Published July 21, 2022
This past weekend, I heard about 716 Day (July 16) for the first time. It was obvious that area residents have built up this day that celebrates their area code and their pride in the City of Good Neighbors. In true Buffalo fashion, 716 Day has transformed into an opportunity for the community to give back, too.
This is something I truly love about Western New York and what drew me to this area. I’ve seen firsthand over the last several months, especially here at the Jacobs School of Medicine and Biomedical Sciences at the University at Buffalo, how this community reacts to tragedy. Through anger, pain and grief, Buffalo always finds strength, and channels those emotions to help others.
When the horrific May 14 shooting occurred at the Tops Friendly Market, just a mile from our downtown building, students, faculty and staff alike jumped into motion. They collected food and other needed staples to support our Jefferson Avenue neighbors in what had become a food desert without an open grocery store for weeks. Now our school is working with the community on ways we can continue to provide support to address the long-term issues of health equity.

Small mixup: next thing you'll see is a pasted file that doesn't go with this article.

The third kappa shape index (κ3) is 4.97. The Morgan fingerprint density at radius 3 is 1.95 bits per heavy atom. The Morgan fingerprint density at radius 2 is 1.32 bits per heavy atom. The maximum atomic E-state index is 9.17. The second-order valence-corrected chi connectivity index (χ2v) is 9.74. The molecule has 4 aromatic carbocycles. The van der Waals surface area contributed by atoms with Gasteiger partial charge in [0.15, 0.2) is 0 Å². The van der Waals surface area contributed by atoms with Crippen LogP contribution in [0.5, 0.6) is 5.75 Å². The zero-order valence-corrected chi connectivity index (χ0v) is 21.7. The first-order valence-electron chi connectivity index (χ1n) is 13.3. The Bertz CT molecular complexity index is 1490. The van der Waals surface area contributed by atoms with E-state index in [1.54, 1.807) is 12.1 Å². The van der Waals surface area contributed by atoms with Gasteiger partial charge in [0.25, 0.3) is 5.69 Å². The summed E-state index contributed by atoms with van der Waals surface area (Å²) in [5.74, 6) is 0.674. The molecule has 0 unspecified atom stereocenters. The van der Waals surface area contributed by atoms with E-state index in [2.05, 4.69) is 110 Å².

When our beloved Dr. David Hughes, senior associate dean for clinical affairs, unexpectedly passed away only days later, there was an outpouring of support and many of you donated to the David Paul Hughes, MD, Memorial Scholarship Fund in his honor.
Most recently, we mourned the loss of Dr. Jonathan D. Daniels, who perished in a house fire on July 4, along with two of his adult daughters. As our associate director of admissions, he tirelessly advocated for diversity in the school and the medical community. While this loss is still raw, it has already become a catalyst to carry on Dr. Daniels’ legacy, starting with a fund to support students of color and other who have been historically represented in medicine.
I’m thrilled to see students like Beatrice González stepping up to lead the First Annual Jonathan D. Daniels, M.D. Memorial School Drive, on Sunday, July 31, 2022, which will benefit Buffalo area kindergartners through 12th-graders. I have no doubt that this is just the start of great things to follow at the Jacobs School.
We have been tested time and time again in this great city and continue to find light where there is darkness. If Buffalo is known for anything, it’s strength and resiliency.
I’m so proud to be part of this community and part of the Jacobs School.
Allison Brashear, MD, MBA
Vice President of Health Sciences
Dean, Jacobs School of Medicine and Biomedical Sciences